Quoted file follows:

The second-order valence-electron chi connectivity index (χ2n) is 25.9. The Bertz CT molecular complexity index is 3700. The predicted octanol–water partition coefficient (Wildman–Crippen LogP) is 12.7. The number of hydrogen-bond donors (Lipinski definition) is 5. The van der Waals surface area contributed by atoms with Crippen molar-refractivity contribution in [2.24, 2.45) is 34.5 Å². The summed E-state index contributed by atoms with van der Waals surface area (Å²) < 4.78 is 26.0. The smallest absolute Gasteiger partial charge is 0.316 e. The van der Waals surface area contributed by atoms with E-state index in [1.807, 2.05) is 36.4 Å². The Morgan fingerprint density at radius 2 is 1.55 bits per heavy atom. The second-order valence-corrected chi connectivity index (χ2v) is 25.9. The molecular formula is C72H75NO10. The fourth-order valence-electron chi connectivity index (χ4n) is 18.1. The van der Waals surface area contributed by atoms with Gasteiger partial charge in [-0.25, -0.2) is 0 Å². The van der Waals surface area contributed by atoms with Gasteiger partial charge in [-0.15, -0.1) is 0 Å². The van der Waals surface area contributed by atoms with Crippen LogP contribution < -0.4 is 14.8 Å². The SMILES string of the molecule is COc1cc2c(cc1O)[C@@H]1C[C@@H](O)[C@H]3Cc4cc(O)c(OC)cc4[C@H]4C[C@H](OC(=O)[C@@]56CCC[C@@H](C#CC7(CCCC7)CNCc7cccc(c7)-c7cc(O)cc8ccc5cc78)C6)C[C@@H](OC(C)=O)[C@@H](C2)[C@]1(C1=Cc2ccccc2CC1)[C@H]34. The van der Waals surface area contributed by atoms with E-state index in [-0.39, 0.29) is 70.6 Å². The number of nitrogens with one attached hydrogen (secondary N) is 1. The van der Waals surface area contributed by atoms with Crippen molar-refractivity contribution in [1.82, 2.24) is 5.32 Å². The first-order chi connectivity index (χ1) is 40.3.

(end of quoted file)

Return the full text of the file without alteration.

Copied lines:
The second-order valence-electron chi connectivity index (χ2n) is 25.9. The Bertz CT molecular complexity index is 3700. The predicted octanol–water partition coefficient (Wildman–Crippen LogP) is 12.7. The number of hydrogen-bond donors (Lipinski definition) is 5. The van der Waals surface area contributed by atoms with Crippen molar-refractivity contribution in [2.24, 2.45) is 34.5 Å². The summed E-state index contributed by atoms with van der Waals surface area (Å²) < 4.78 is 26.0. The smallest absolute Gasteiger partial charge is 0.316 e. The van der Waals surface area contributed by atoms with E-state index in [1.807, 2.05) is 36.4 Å². The Morgan fingerprint density at radius 2 is 1.55 bits per heavy atom. The second-order valence-corrected chi connectivity index (χ2v) is 25.9. The molecular formula is C72H75NO10. The fourth-order valence-electron chi connectivity index (χ4n) is 18.1. The van der Waals surface area contributed by atoms with Gasteiger partial charge in [-0.25, -0.2) is 0 Å². The van der Waals surface area contributed by atoms with Gasteiger partial charge in [-0.15, -0.1) is 0 Å². The van der Waals surface area contributed by atoms with Crippen LogP contribution < -0.4 is 14.8 Å². The SMILES string of the molecule is COc1cc2c(cc1O)[C@@H]1C[C@@H](O)[C@H]3Cc4cc(O)c(OC)cc4[C@H]4C[C@H](OC(=O)[C@@]56CCC[C@@H](C#CC7(CCCC7)CNCc7cccc(c7)-c7cc(O)cc8ccc5cc78)C6)C[C@@H](OC(C)=O)[C@@H](C2)[C@]1(C1=Cc2ccccc2CC1)[C@H]34. The van der Waals surface area contributed by atoms with E-state index in [-0.39, 0.29) is 70.6 Å². The number of nitrogens with one attached hydrogen (secondary N) is 1. The van der Waals surface area contributed by atoms with Crippen molar-refractivity contribution in [1.82, 2.24) is 5.32 Å². The first-order chi connectivity index (χ1) is 40.3.